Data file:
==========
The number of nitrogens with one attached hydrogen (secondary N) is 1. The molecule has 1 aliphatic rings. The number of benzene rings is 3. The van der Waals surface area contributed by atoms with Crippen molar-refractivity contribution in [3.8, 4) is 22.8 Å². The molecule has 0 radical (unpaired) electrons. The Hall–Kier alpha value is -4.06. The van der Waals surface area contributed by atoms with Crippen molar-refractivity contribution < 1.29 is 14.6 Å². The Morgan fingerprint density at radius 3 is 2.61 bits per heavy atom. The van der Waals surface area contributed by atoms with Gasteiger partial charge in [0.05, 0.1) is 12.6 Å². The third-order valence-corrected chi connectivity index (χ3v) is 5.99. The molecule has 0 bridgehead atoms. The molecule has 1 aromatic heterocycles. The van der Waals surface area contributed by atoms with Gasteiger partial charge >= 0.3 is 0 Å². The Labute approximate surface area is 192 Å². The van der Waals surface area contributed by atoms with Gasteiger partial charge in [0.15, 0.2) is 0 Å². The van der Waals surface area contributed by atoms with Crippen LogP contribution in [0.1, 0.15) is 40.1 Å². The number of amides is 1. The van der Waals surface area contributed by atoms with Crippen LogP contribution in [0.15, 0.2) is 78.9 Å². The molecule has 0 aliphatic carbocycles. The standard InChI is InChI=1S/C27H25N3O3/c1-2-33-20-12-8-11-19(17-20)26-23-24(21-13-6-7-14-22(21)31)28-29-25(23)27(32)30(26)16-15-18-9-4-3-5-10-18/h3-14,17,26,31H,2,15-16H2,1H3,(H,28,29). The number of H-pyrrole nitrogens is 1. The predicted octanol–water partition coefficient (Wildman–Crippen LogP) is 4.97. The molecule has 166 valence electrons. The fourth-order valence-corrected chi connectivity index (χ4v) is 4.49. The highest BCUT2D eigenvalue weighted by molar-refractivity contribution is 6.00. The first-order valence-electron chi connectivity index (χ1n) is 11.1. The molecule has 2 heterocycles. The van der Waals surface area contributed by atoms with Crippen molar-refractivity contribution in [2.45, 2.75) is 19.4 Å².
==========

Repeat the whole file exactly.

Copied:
The number of nitrogens with one attached hydrogen (secondary N) is 1. The molecule has 1 aliphatic rings. The number of benzene rings is 3. The van der Waals surface area contributed by atoms with Crippen molar-refractivity contribution in [3.8, 4) is 22.8 Å². The molecule has 0 radical (unpaired) electrons. The Hall–Kier alpha value is -4.06. The van der Waals surface area contributed by atoms with Crippen molar-refractivity contribution < 1.29 is 14.6 Å². The Morgan fingerprint density at radius 3 is 2.61 bits per heavy atom. The van der Waals surface area contributed by atoms with Gasteiger partial charge in [0.05, 0.1) is 12.6 Å². The third-order valence-corrected chi connectivity index (χ3v) is 5.99. The molecule has 0 bridgehead atoms. The molecule has 1 aromatic heterocycles. The van der Waals surface area contributed by atoms with Gasteiger partial charge >= 0.3 is 0 Å². The Labute approximate surface area is 192 Å². The van der Waals surface area contributed by atoms with Gasteiger partial charge in [0.15, 0.2) is 0 Å². The van der Waals surface area contributed by atoms with Crippen LogP contribution in [0.1, 0.15) is 40.1 Å². The number of amides is 1. The van der Waals surface area contributed by atoms with Crippen LogP contribution in [0.15, 0.2) is 78.9 Å². The molecule has 0 aliphatic carbocycles. The standard InChI is InChI=1S/C27H25N3O3/c1-2-33-20-12-8-11-19(17-20)26-23-24(21-13-6-7-14-22(21)31)28-29-25(23)27(32)30(26)16-15-18-9-4-3-5-10-18/h3-14,17,26,31H,2,15-16H2,1H3,(H,28,29). The number of H-pyrrole nitrogens is 1. The predicted octanol–water partition coefficient (Wildman–Crippen LogP) is 4.97. The molecule has 166 valence electrons. The fourth-order valence-corrected chi connectivity index (χ4v) is 4.49. The highest BCUT2D eigenvalue weighted by molar-refractivity contribution is 6.00. The first-order valence-electron chi connectivity index (χ1n) is 11.1. The molecule has 2 heterocycles. The van der Waals surface area contributed by atoms with Crippen molar-refractivity contribution in [2.45, 2.75) is 19.4 Å².